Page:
Bella DePaulo is a professor at the University of Santa Barbara in California. She is happily single and lives in Summerland, California. DePaulo is the main person, if not only person, who is at the forefront of singles studies. In her book Singled Out: How Singles Are Stereotyped, Stigmatized, and Ignored, and Still Live Happily Ever After, DePaulo outlines the central stereotypes for how society negatively defines, stereotypes, and stigmatizes singles in media, public policy, and law. Bella DePaulo in Singled Out aims to redefine single life with her word “singlism” while revealing society’s obsession with marriage.
The opening chapter of the book defines singlism as “People who do not have a serious coupled relationship… [people who] are stigmatized, discriminated against, and treated dismissively. This stigmatizing of single people who are single – whether divorced, widowed, or ever single— is the twenty-first-century problem that has no name” (Bella DePaulo, Singled Out, Chapter 1, Page 2). This concept is at the core of Singled Out as she expounds about how public policy, law, media, and society treats single people unfairly and unequally. Since singlism is important to define, single is equally important to define to understand who is and who is not single. DePaulo defines single simply as “You do not have a serious partner” (Page 4). But that is the simplistic version, because the nuances of singlehood do matter because there are different types of single people. There are singles who live alone. There are singles who live in single communities. There are singles who come from a variety of different worldviews, social and cultural backgrounds, and live in different countries around the world. In short, singles are all around us and they have different values, but they are unequal legally compared to their married counterparts.
In contrast to singles, DePaulo defines society’s fascination with coupling and marriage as “matrimania”. Matrimania is “the glorifying of marriage, especially the ‘You’re My Everything’ variety” (Page 10). While singles receive no recognition in law and public policy, couples receive numerous benefits that assist them economically, socially, and legally from the state. Some of the benefits that the state provides to married couples—from the local to the federal level—include tax, financial, legal, and health and employment benefits that the state provides to married couples. This necessarily gives couples an advantage in society compared to a family member, friend, or an acquaintance who decides to remain single. Despite the variety of ways that society has giving civil rights protections to different groups of people from women’s rights to gay marriage in countries, single people remain unequal and treated unjustly under the law that favors married couples. Society’s obsession with matrimania is ultimately detrimental to single people.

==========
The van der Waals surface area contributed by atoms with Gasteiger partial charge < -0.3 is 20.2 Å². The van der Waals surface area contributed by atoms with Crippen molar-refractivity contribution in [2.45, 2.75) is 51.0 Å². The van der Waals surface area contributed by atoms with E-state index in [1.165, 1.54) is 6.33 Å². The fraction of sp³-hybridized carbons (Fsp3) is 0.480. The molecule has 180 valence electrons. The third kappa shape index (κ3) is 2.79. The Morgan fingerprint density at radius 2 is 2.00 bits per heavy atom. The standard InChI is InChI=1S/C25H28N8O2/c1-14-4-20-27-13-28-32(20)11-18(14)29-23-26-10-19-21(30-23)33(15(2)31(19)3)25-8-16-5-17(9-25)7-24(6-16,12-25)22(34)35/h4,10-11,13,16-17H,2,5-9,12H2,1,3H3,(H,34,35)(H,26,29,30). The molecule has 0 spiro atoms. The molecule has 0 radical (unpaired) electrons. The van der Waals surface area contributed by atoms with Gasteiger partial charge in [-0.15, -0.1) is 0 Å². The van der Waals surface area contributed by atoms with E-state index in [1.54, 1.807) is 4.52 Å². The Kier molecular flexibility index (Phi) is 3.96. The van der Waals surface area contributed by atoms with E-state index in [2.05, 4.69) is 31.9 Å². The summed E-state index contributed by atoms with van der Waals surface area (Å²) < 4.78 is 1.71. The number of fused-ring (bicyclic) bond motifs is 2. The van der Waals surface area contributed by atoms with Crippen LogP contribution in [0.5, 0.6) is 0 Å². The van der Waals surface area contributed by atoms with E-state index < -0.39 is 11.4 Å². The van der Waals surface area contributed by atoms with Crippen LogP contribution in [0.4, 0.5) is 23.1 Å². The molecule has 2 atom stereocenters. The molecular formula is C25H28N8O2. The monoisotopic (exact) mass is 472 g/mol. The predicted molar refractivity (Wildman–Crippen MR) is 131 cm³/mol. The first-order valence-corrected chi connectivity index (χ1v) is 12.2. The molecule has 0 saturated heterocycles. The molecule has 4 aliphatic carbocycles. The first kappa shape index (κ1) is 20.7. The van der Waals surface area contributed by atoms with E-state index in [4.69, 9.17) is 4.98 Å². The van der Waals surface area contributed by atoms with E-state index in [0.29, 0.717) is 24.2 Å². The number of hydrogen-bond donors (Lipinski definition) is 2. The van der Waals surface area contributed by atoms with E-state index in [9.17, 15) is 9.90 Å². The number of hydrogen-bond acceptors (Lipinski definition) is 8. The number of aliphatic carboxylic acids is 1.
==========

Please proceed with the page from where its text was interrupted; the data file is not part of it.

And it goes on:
Bella DePaulo’s book Singled Out is a great resource that points out what being single truly means while describing the inequality that single people face in society on a variety of different levels. If you are single (widowed, divorced, or just a single person) and want to better know what being single truly means, then you should pick up a copy of Singled Out: How Singles Are Stereotyped, Stigmatized, and Ignored, and Still Live Happily Ever After. Secure Single will provide an overview of each chapter of the book to better expound upon Bella DePaulo’s studies on matrimania, singlism, singlehood, and singleness.